September 15th, 2009
The poha fruit is commonly associated with Hawaii. It grows vigorously in most parts of the state, almost as a weed. You can buy poha jam at the farmer’s market, and kids snack on it wherever it found. We have poha on our land, growing vigorously. On wikipedia i found that it is a member of the Physalis genus, which contains a large number of other varieties beside poha (which is P. peruviana). On the Local Harvest: Fruit site, i found two varieties of P. pruinosa called “Cossack Pineapple” and “Goldie”. I figured that since poha grows so well, perhaps some of the related species will too.
I started the seeds in the greenhouse then planted them in three areas: in the garden experimental zone, along the far fence (next to some vigorous poha) and on the terrace in the tea field. The results: unexpected.
Instead of a large bush like poha, my P. pruinosa grows creeping along the ground! At first, i thought that perhaps some it was some conditions (too much rain, wrong soil?). But it’s creeping in all three places, with amended soil, and it is making plenty of fruit which would imply that nutrients aren’t a big problem:
The fruits are small (1.3-1.5 cm, which is around 1/2″ to 19/32″ for masochists who like inch fractions). That’s roughly what was advertised (1/2″ to 3/4″), but it’s a bit smaller than typical hawaiian poha. The main problem (beside the creeping low plants) is that it seems to be dropping lots of fruit before it ripens, so the harvest is barely yellow, mostly green. For comparison, this is how poha grows: easily to 2m (6′):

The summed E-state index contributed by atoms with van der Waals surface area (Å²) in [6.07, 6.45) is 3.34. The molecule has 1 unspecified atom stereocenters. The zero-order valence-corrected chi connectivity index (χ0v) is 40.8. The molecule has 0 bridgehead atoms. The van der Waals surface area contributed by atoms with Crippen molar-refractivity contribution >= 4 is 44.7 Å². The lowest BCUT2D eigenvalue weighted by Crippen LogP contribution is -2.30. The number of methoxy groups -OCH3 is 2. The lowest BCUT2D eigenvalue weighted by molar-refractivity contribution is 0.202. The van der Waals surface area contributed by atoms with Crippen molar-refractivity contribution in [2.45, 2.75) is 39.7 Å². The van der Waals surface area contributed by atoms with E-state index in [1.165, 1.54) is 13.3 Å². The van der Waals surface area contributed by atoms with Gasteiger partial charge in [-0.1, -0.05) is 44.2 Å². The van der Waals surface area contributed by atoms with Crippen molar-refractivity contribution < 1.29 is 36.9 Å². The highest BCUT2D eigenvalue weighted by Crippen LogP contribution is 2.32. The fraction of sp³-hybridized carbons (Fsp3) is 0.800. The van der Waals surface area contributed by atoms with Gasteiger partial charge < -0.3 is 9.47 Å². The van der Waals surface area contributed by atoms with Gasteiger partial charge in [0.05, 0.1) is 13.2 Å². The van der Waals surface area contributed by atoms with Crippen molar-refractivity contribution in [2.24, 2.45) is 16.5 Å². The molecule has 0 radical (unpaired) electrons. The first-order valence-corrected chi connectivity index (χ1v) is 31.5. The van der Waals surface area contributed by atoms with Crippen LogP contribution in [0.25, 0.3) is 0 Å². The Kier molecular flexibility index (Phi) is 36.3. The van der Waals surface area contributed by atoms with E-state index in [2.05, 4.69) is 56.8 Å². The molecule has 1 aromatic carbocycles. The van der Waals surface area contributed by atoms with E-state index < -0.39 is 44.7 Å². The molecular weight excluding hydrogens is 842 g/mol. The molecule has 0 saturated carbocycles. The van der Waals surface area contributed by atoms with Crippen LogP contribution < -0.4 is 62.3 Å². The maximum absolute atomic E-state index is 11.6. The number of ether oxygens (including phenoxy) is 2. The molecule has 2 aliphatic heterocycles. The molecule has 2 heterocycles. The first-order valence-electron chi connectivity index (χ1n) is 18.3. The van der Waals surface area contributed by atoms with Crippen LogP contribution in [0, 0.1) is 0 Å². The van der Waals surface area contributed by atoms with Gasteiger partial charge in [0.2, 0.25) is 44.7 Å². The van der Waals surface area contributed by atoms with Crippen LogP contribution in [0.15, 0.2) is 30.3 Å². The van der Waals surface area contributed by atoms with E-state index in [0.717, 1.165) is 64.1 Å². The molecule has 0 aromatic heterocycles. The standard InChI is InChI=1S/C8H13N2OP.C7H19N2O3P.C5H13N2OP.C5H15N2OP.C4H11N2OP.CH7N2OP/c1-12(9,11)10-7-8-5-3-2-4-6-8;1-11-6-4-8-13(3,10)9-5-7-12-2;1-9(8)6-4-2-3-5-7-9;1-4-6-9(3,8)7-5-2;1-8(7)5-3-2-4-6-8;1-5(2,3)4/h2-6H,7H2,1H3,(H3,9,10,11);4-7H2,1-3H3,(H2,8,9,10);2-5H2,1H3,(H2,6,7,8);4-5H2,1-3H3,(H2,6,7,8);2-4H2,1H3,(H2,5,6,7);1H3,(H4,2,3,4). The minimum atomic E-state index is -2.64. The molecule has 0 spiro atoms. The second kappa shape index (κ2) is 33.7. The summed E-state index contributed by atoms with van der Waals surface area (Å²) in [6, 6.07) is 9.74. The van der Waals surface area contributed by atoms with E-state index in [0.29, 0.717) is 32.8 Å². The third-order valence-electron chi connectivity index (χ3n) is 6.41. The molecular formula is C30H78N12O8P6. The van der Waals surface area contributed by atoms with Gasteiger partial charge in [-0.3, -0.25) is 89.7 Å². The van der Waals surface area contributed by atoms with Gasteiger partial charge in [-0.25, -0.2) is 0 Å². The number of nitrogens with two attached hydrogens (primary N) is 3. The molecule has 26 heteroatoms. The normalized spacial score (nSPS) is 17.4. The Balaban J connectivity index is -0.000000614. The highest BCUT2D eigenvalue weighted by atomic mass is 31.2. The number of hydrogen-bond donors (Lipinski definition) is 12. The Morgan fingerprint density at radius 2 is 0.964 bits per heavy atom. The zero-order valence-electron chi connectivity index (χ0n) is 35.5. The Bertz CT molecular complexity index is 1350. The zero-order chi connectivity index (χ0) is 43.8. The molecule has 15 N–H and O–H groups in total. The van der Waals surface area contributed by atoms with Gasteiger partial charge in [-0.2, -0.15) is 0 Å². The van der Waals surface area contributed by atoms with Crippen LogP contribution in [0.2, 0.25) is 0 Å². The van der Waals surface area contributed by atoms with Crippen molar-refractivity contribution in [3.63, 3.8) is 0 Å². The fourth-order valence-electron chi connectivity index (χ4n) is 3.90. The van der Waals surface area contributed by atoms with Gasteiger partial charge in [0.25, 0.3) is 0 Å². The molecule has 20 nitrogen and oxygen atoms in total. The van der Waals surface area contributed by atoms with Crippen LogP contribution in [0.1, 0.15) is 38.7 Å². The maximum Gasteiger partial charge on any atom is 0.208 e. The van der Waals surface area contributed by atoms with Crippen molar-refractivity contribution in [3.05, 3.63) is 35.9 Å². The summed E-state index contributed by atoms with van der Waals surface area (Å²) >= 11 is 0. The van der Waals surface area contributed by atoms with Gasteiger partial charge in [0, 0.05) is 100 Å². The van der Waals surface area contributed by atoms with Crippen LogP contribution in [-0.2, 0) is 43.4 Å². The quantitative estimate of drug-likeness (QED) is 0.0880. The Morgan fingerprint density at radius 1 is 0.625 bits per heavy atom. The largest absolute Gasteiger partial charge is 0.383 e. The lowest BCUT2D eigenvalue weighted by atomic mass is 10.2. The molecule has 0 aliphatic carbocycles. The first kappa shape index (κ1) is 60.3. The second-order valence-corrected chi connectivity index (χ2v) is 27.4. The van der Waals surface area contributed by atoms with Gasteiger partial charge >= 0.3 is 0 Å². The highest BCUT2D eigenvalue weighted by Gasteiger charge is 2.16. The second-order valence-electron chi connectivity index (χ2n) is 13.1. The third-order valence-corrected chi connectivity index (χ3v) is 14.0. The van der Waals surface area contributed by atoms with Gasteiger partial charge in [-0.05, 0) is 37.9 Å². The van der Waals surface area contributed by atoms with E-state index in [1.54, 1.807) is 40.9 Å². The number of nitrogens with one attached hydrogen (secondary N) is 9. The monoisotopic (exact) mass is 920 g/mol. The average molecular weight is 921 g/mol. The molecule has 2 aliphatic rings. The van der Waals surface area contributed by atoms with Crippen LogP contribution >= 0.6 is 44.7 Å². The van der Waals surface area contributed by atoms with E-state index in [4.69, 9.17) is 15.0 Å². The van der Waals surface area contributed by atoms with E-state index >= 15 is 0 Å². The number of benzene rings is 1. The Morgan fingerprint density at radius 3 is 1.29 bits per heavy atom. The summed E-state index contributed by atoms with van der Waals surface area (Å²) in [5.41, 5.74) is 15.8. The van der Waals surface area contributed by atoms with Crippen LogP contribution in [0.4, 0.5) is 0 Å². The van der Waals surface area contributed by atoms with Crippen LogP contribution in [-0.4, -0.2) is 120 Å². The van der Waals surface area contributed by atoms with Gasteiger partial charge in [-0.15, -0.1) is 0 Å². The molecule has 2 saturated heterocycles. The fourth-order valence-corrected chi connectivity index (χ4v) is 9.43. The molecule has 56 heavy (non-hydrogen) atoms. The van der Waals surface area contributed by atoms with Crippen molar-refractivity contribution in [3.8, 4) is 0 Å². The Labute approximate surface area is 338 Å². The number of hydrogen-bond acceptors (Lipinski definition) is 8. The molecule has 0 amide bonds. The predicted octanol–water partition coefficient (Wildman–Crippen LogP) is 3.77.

Here’s some P. pruinosa planted on the ground right next to it:
In regards to fruit, we almost never get any fruit from our poha. I’ve suspected that the abundant wild turkeys and pheasants devour them, although i’ve never been certain. My pruinosa tests seem to support the idea: the plants inside my garden fence are loaded with fruit, whereas those by the far fence or open tea field, where turkeys are busy every day, have almost none):
Here’s the harvested fruit:
Conclusion: pruinosa not too successful. Those mostly-unripe fruits are tart, so i’ll probably mash them into a jam with added sugar for balance. I may as well just grow poha, and do it inside my protected garden area.
There is one other Physalis contender left to try, though: the Giant Ground Cherry from Trade Winds Fruit, which promises “large growing and large-fruiting … up to and a bit over an inch”! I’ve ordered the seeds and will try them soon.